We live in an age in which humans have become the greatest factor influencing biological, geological and atmospheric processes on earth. In no other epoch in human history have humans influenced their environment as massively as in the last two centuries.
Man-made environmental destruction shows the devastating consequences. Climate change, the extinction of flora and fauna and the exploitation of the oceans are the best-known “side effects” of human activity. Politics, business and science are called upon to take new paths. However, we must also become aware that the future of humanity, even its survival, cannot be delegated to politicians and entrepreneurs alone. We as individuals must also make an essential contribution to coexistence. As John F. Kennedy once said: «Ask not what your country can do for you – ask what you can do for your country. My fellow citizens of the world: ask not what America will do for you, but what together we can do for the freedom of man. » This call is still valid and can be applied to all humanity.
Our consumer behaviour decides
The “system change” will not come from above if we below are not ready. It is time to change ourselves, as individuals and as a society! The more we understand ourselves as a part of the whole, the more we become aware of how strongly connected and networked we are on our blue planet. Pope Francis put it in a nutshell in his encyclical “Laudato Si”: “In the world, everything is interconnected” (cf. 16). Therefore, it would be a devastating illusion to think that environmental problems only affect the “others”. They also affect us and our thriving lives in the privileged and cosy latitudes. We must now realise that our attitude towards environmental issues has a direct consequence on other countries. Our consumption behaviour also determines for instance, whether the Amazon rainforest is converted into an ever-growing grazing area for cattle for slaughter or into gigantic soy plantations for fattening farm animals halfway around the world.
Standing up for the young generation
Today, all of humanity faces almost insurmountable challenges. These have probably never been more immense at any time in human history. We need young and fresh spirits who are ready to tread new paths that have never been trodden before. In particular, the young people of our time are needed here. They are not only the ones whose future is at stake. They are also the ones who keep appealing to the current leaders to do more to protect our earth.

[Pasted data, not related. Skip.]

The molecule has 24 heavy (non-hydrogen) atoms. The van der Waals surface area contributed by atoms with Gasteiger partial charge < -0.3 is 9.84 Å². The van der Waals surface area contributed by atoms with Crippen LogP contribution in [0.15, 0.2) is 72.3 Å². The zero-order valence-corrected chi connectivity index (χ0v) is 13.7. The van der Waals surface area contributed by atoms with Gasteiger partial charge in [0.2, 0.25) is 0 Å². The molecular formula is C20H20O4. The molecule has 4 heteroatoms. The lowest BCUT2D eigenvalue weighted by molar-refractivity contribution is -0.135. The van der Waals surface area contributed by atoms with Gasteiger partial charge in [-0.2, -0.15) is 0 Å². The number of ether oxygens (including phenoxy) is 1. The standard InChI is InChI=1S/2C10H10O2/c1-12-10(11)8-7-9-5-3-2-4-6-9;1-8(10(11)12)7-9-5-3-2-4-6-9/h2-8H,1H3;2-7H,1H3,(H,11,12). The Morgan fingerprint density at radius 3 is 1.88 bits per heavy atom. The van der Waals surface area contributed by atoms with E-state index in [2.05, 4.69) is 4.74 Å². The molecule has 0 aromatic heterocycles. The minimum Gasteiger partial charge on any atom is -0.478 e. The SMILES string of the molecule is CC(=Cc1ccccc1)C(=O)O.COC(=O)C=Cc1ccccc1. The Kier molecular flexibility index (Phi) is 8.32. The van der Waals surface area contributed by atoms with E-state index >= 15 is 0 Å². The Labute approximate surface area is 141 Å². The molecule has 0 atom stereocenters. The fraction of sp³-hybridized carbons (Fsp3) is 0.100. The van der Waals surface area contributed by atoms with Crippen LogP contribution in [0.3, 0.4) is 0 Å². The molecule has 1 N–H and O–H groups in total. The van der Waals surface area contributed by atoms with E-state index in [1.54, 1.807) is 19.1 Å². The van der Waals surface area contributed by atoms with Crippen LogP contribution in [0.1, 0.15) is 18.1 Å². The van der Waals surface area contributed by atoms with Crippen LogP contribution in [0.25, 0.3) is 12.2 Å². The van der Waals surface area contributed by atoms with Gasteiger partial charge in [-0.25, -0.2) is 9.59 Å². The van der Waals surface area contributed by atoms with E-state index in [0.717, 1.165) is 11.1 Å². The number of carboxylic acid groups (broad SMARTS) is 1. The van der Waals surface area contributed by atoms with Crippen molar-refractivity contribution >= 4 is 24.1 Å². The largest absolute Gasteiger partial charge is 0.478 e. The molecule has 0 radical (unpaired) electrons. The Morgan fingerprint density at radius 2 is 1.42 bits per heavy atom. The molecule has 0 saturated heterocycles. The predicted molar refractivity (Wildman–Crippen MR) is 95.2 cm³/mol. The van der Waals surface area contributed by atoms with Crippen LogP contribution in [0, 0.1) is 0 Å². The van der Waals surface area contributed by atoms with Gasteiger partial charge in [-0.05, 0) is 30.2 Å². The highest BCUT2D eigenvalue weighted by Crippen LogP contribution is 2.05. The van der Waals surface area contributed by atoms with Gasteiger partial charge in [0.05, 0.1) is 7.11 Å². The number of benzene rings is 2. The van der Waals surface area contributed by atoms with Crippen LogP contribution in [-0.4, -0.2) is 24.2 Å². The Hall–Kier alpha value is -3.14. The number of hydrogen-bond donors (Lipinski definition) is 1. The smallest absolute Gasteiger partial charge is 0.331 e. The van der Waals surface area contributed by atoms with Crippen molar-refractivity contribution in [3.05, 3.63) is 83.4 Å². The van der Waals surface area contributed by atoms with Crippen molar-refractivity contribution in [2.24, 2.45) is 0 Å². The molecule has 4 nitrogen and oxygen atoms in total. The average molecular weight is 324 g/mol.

How can we offer young people space for change? How can we help them to become more and more connected locally as well as globally? How can we support them so that their holding together does not remain a mere handshake, but grows as a steel chain against indifference?
The progress of digitalisation enables many possibilities to meet and exchange in virtual spaces. Nevertheless, true encounter only arises in the living of a shared experience. Relationships that touch the deepest corners of our souls and are transformed into transformative life energy are built on this. However, the long-awaited ecological transition must not wither into an “ideological” movement. It must have the courage to constantly question itself and engage in dialogue with those who think differently. For in life – whether in the human realm, animal realm or plant realm – no one is superfluous, all are essential for building a better future!
Lassalle-Institut, 22 – 28 August 2021
We run the Eco Summer Camp with many other local and global partners. The aim is to enter into dialogue with young people and to look at the diversity and complexity of the urgently needed ecological transformation. Students and young professionals come together with experts from business, science, politics and society from a wide range of disciplines. The emphasis is on actively shaping the transfer of knowledge, on informal exchange and on meeting at eye level. The knowledge acquired should seep from the head into the heart and contribute to long-term change.
Article by Valerio Ciriello SJ
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